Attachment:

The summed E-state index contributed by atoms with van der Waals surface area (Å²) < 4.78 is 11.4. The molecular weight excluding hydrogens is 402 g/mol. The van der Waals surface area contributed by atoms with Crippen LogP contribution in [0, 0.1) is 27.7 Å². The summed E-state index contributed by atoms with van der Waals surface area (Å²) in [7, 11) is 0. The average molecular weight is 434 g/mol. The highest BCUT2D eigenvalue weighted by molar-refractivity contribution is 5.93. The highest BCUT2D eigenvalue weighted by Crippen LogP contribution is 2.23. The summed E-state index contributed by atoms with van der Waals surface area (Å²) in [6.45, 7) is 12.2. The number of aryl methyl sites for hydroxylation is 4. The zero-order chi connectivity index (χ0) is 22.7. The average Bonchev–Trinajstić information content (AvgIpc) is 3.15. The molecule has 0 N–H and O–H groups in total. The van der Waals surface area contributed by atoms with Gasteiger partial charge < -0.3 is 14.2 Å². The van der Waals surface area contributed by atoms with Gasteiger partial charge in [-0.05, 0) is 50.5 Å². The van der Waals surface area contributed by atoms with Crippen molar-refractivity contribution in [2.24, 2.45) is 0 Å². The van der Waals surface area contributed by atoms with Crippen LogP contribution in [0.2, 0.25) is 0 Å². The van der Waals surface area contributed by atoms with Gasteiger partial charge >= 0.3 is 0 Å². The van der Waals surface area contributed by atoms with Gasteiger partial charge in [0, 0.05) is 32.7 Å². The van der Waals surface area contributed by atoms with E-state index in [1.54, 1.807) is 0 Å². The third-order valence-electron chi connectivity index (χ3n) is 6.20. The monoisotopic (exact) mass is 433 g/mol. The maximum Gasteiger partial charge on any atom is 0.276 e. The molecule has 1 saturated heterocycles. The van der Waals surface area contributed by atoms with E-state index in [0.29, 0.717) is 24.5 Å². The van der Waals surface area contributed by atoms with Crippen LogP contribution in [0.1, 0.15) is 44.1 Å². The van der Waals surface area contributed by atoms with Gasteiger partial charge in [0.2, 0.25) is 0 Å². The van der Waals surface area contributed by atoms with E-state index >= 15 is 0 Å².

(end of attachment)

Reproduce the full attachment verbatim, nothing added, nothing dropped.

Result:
The summed E-state index contributed by atoms with van der Waals surface area (Å²) < 4.78 is 11.4. The molecular weight excluding hydrogens is 402 g/mol. The van der Waals surface area contributed by atoms with Crippen LogP contribution in [0, 0.1) is 27.7 Å². The summed E-state index contributed by atoms with van der Waals surface area (Å²) in [7, 11) is 0. The average molecular weight is 434 g/mol. The highest BCUT2D eigenvalue weighted by molar-refractivity contribution is 5.93. The highest BCUT2D eigenvalue weighted by Crippen LogP contribution is 2.23. The summed E-state index contributed by atoms with van der Waals surface area (Å²) in [6.45, 7) is 12.2. The number of aryl methyl sites for hydroxylation is 4. The zero-order chi connectivity index (χ0) is 22.7. The average Bonchev–Trinajstić information content (AvgIpc) is 3.15. The molecule has 0 N–H and O–H groups in total. The van der Waals surface area contributed by atoms with Gasteiger partial charge < -0.3 is 14.2 Å². The van der Waals surface area contributed by atoms with Gasteiger partial charge in [-0.05, 0) is 50.5 Å². The van der Waals surface area contributed by atoms with Crippen molar-refractivity contribution in [2.24, 2.45) is 0 Å². The van der Waals surface area contributed by atoms with Crippen LogP contribution in [0.2, 0.25) is 0 Å². The van der Waals surface area contributed by atoms with Gasteiger partial charge >= 0.3 is 0 Å². The van der Waals surface area contributed by atoms with Gasteiger partial charge in [0, 0.05) is 32.7 Å². The van der Waals surface area contributed by atoms with E-state index in [1.54, 1.807) is 0 Å². The third-order valence-electron chi connectivity index (χ3n) is 6.20. The monoisotopic (exact) mass is 433 g/mol. The maximum Gasteiger partial charge on any atom is 0.276 e. The molecule has 1 saturated heterocycles. The van der Waals surface area contributed by atoms with E-state index in [0.29, 0.717) is 24.5 Å². The van der Waals surface area contributed by atoms with Crippen LogP contribution in [0.1, 0.15) is 44.1 Å². The van der Waals surface area contributed by atoms with Gasteiger partial charge in [0.2, 0.25) is 0 Å². The van der Waals surface area contributed by atoms with E-state index >= 15 is 0 Å².